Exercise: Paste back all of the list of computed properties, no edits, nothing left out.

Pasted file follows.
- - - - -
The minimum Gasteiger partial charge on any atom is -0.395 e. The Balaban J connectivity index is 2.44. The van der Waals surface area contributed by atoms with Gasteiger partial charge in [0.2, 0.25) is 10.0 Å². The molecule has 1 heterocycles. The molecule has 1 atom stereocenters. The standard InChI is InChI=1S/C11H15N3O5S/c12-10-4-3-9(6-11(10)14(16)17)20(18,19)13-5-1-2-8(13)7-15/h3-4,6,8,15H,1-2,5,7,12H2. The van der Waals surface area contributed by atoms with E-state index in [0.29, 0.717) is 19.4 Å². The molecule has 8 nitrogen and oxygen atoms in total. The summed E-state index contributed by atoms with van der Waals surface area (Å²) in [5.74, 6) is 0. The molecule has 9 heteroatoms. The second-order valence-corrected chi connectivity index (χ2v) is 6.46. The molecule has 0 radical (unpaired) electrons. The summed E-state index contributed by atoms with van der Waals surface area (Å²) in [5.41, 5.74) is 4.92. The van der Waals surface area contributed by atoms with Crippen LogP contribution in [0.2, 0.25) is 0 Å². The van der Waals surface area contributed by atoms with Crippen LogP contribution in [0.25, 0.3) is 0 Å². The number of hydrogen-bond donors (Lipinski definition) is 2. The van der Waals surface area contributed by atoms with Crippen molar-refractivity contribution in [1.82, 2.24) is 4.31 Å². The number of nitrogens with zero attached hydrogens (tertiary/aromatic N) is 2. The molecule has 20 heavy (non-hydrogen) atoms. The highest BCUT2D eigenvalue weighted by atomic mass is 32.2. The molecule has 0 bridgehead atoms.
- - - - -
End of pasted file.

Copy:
The minimum Gasteiger partial charge on any atom is -0.395 e. The Balaban J connectivity index is 2.44. The van der Waals surface area contributed by atoms with Gasteiger partial charge in [0.2, 0.25) is 10.0 Å². The molecule has 1 heterocycles. The molecule has 1 atom stereocenters. The standard InChI is InChI=1S/C11H15N3O5S/c12-10-4-3-9(6-11(10)14(16)17)20(18,19)13-5-1-2-8(13)7-15/h3-4,6,8,15H,1-2,5,7,12H2. The van der Waals surface area contributed by atoms with E-state index in [0.29, 0.717) is 19.4 Å². The molecule has 8 nitrogen and oxygen atoms in total. The summed E-state index contributed by atoms with van der Waals surface area (Å²) in [5.74, 6) is 0. The molecule has 9 heteroatoms. The second-order valence-corrected chi connectivity index (χ2v) is 6.46. The molecule has 0 radical (unpaired) electrons. The summed E-state index contributed by atoms with van der Waals surface area (Å²) in [5.41, 5.74) is 4.92. The van der Waals surface area contributed by atoms with Crippen LogP contribution in [0.2, 0.25) is 0 Å². The van der Waals surface area contributed by atoms with Crippen LogP contribution in [0.25, 0.3) is 0 Å². The number of hydrogen-bond donors (Lipinski definition) is 2. The van der Waals surface area contributed by atoms with Crippen molar-refractivity contribution in [1.82, 2.24) is 4.31 Å². The number of nitrogens with zero attached hydrogens (tertiary/aromatic N) is 2. The molecule has 20 heavy (non-hydrogen) atoms. The highest BCUT2D eigenvalue weighted by atomic mass is 32.2. The molecule has 0 bridgehead atoms.